2. “Mere Mortals” from Erastes looks like it’s going to be another juicy historical romance from a master. She’s not churning out M/M books like the gay version of a Harlequin author, Erastes writes carefully plotted, rich, nuanced fiction that should be savored, like her character’s sex scenes. This story involves orphans, teachers and a mystery. I’m going to trust Erastes that she’s going to take us on an interesting and rather titillating journey.
    3. J.R. Ackerley’s “We Think the World of You” is getting a re-issue from the “New York Review of Books.” I loved this book about a middle-aged, middle-class man who fell in love with a lower-class guy who gets sent to prison. Somehow he ends up with the fellows dog and ends up falling in love with the German Shepherd. I’m a dog nut and this book sings to me. This author also wrote “My Dog Tulip” which has been adapted to an animated film.
    4. And now I’m going to go way off track from the above selection. The German gay publisher Bruno Gmunder is releasing “Porn: From Warhol to X-Tube” and I can’t wait to read it. Call me names, throw cheap shots my way, but it sounds like a fascinating book. It’s a great topic – and I’m not saying in the “I read Playboy for the articles” way. I want to read the book.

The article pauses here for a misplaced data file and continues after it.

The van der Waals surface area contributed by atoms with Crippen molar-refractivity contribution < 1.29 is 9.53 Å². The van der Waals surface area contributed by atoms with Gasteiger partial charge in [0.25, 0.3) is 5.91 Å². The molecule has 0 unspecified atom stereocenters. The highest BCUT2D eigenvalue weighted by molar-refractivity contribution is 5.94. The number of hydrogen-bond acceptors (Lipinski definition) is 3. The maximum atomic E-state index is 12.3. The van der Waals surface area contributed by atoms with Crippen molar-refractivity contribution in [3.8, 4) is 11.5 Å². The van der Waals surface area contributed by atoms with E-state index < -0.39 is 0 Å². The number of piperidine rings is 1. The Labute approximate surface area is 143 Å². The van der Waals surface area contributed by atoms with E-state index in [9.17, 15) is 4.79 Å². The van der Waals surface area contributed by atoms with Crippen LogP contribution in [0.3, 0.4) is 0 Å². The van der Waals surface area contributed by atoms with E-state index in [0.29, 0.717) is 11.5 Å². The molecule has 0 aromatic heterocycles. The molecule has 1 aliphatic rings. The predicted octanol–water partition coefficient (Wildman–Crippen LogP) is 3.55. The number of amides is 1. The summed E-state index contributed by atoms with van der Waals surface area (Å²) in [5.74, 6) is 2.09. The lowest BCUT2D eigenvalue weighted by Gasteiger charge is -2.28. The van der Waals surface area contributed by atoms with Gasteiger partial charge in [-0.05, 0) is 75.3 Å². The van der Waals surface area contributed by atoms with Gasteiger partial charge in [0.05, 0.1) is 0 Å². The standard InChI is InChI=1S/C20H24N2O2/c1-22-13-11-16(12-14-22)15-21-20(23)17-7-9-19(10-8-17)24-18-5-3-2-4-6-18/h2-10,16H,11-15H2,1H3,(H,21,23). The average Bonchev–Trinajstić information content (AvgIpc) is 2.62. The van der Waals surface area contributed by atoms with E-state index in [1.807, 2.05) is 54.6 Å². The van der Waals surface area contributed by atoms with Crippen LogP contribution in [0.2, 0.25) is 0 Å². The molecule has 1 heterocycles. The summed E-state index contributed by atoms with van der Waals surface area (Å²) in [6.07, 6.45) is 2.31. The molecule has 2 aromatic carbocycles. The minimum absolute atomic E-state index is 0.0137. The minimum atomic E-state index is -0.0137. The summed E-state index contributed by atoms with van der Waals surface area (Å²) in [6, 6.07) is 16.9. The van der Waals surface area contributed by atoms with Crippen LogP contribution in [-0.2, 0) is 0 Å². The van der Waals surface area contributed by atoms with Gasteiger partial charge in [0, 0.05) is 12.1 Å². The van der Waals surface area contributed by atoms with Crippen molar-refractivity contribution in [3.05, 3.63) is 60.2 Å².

5. Dennis Cooper has something coming out on April 30 called “Jerk”. I say something because I’m not exactly sure what it is. It’s a book/CD based on a Texas serial killer. I love Dennis Cooper and I’m glad he’s not writing about snotty teenage boys right now – so let’s see what he’s up to. It’s pricey at $39.99, but I’m sure it’s worth every penny – if you’re a fan.
    6. On June 9, Bob Smith’s “Remembrance of Things I Forgot” will finally be published and I can finally read it. This book was supposed to be published by Alyson a few years ago but it was lost in that implosion. Bob makes me laugh, cry and think. He’s a smart man and this is a must-read.